To make the Alton Brown Meatloaf, he suggests using a nice, beefy lean cut (ground sirloin) and a flavorful fatty cut (ground chuck) to make sure the flavor-to- fat ratio is just right.
Alton actually describes his recipe as an “inside out” burger on the show, and that’s really true!
The fluffy bun gets incorporated as dry breadcrumbs, but with a unique twist. Rather than using fresh or “seasoned breadcrumbs,” which are usually mixed with Italian seasonings and Parmesan, he uses garlic-flavored croutons. Genius!
The purpose of breadcrumbs (or oatmeal) in a meatloaf recipe is to work along with the eggs as a binder.
Ground beef, regardless of the cut it comes from, creates a coarse texture; the addition of starchy ingredients softens that a bit and creates that classic, velvety mouthfeel we’re after in a good meatloaf.
Using croutons instead of regular breadcrumbs also means you have the benefit of a little extra fat (moisture), plus, even though they’re seasoned, the flavor base is more neutral than the basil and oregano Italian variety.
The veggies – garlic, onions, bell peppers, and carrot – also add moisture, but since we’re dealing with a nice fatty blend of beef (rather than something leaner like turkey), we can actually skip the saute step and use them raw.
Just be sure they’re finely chopped so they’ll incorporate seamlessly with the beef.
We’ll season the beefy mixture with salt and pepper, of course, but also a bit of thyme, cayenne pepper, and chili powder. This is the perfect blend to accentuate the beef and aromatics we’ve incorporated without dominating the flavor profile.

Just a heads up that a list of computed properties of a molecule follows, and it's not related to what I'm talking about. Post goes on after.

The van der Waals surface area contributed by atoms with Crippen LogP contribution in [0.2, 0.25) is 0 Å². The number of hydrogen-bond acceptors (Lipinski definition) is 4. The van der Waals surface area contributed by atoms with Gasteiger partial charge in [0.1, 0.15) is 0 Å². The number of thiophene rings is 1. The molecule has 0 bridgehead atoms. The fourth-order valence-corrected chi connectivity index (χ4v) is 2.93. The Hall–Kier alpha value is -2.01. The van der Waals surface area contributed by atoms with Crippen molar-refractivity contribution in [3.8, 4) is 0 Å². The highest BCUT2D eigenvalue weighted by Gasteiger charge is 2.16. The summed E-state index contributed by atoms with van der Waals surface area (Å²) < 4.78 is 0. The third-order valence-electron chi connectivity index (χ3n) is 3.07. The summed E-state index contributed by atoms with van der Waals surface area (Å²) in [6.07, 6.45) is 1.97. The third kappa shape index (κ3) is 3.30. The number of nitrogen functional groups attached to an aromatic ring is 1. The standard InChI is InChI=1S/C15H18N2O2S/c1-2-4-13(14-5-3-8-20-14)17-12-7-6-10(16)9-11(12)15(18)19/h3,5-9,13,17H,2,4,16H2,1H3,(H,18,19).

Just remember to gently combine the ingredients once everything’s in the mixing bowl.
Too much kneading or squishing of the beef can toughen the mixture, and we want a tender, juicy meatloaf. I suggest just getting your hands in there so you can work everything more easily.
Some people prefer to bake their meatloaf in a loaf pan, but Alton’s method (and mine as well) is to mold the meat and bake it naked.
The loaf pan traps a lot of the fats that would normally ooze off to the sides, which means you’ll end up with a soggier, greasier, and less stable meatloaf.
This isn’t exactly a crispy meatloaf recipe, but the exterior will be dryer and have more texture than one that’s been baked in the pans. It’ll also hold together better when slicing.
What can you put on top of meatloaf?
Bacon. Lots of bacon. You can also drizzle the top with store-bought barbecue sauce, Heinz 57 sauce, or
even plain (or spicy!) ketchup.
If you want something a little more interesting, though, it’s easy to whip up a quick topping or glaze to complement that beefy soul we’ve crafted underneath.
When it comes to a meatloaf glaze recipe, it can range from sticky sweet (like the one I use in my Brown Sugar Meatloaf) to a more traditional topping of ketchup, mustard, sugar, and a dash of hot sauce (like the meatloaf Pioneer Woman makes).
The Alton Brown Meatloaf combines the best of them both by using ketchup seasoned with smoky cumin and a dash of Worcestershire sauce, adding just a touch of honey to balance those flavors.
Why don’t we glaze the meatloaf before putting it in the oven?